Potential RA Therapy, CT-P10, Seen in Study to Be Biosimilar to Rituxan

Potential RA Therapy, CT-P10, Seen in Study to Be Biosimilar to Rituxan

In a Phase 1 clinical trial, researchers showed that CT-P10 is a biosimilar to Rituxan (rituximab), a current treatment of choice for rheumatoid arthritis (RA) patients who fail to respond to tumor necrosis factor (TNF)-targeting therapies, and its testing in further studies in patients is warranted. Both drugs showed equivalent efficacy and safety.

The study, “A multicentre randomised controlled trial to compare the pharmacokinetics, efficacy and safety of CT-P10 and innovator rituximab in patients with rheumatoid arthritis,” was published in the journal Annals of the Rheumatic Diseases.

Rituxan is a monoclonal antibody that targets a subset of immune cells called CD20+ B-cells. The treatment is approved for use in combination with methotrexate (MTX) in patients with RA who failed to respond to anti-TNF agents.

CT-P10 is a candidate bio-similar of Rituxan, with both drugs sharing primary structure, as well as highly similar higher-order structures, post-translational modifications, and in vitro biological activities.

An important point to understand is whether both drugs also share pharmacokinetic equivalence, i.e., whether both show similar drug absorption, distribution, metabolism, and excretion. To this end, researchers performed a Phase 1 trial, called “Demonstrate the Equivalence of CT-P10 to MabThera With Respect to the Pharmacokinetic Profile in Patients With Rheumatoid Arthritis (Triad RA)” (NCT01534884).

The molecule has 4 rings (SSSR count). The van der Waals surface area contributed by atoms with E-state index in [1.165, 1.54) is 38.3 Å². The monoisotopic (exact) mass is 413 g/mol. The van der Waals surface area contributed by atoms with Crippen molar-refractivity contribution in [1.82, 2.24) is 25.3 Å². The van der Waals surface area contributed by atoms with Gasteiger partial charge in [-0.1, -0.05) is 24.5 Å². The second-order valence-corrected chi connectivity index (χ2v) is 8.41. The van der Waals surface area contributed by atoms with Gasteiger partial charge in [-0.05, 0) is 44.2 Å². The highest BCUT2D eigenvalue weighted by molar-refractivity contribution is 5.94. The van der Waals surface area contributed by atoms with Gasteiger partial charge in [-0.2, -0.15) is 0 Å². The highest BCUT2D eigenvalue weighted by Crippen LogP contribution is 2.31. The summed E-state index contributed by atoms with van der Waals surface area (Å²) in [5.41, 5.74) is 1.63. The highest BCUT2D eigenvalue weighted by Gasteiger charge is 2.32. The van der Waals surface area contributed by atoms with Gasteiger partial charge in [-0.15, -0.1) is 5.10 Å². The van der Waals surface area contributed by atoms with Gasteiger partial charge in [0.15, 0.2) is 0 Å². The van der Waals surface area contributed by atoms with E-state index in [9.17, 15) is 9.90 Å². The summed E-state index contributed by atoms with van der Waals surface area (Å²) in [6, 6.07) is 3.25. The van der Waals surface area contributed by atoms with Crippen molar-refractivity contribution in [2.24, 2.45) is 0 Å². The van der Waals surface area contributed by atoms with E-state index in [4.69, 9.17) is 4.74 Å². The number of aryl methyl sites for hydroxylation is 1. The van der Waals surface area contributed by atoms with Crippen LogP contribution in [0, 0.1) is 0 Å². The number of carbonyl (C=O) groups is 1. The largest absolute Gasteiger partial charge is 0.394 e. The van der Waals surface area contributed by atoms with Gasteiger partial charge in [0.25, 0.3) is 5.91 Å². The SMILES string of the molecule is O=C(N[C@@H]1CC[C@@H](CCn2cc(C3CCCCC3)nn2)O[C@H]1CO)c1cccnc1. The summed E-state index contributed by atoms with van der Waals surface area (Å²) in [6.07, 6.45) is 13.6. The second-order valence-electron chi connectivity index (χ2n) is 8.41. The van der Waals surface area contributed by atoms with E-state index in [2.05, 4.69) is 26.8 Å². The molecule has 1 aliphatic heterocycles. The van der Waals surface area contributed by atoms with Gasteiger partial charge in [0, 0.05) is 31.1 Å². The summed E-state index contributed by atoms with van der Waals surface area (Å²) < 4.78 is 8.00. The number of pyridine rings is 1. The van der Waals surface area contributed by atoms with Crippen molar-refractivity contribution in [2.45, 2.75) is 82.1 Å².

The study included patients with active RA who were randomly assigned to receive 1,000 mg CT-P10 or Rituxan at weeks 0 and 2 (all patients continued to receive MTX therapy). In total, 103 patients were treated with CT-P10 and 51 with Rituxan.

Results showed that the study’s primary endpoints concerning the pharmacokinetic profile — more specifically, the serum concentration-time curve and the maximum serum concentration after the second infusion — were found equivalent between CT-P10 and Rituxan.

Additionally, both drugs also showed a high similar efficacy — ACR/EULAR responses and DAS28 scores (disease activity scores) in the group treated with CT-P10 and that with Rituxan were similar to those observed with Rituxan in the REFLEX and DANCER trials.

The safety profile was also comparable between CT-P10 and Rituxan, with the incidence of infusion-related reactions declining with subsequent infusions in both groups.

Researchers concluded that CT-P10 and Rituxan exhibit an equivalent pharmacokinetic profile and comparable efficacy, safety, and biological activity up to week 24 in patients with RA, ultimately supporting future studies of CT-P10 in RA patients.

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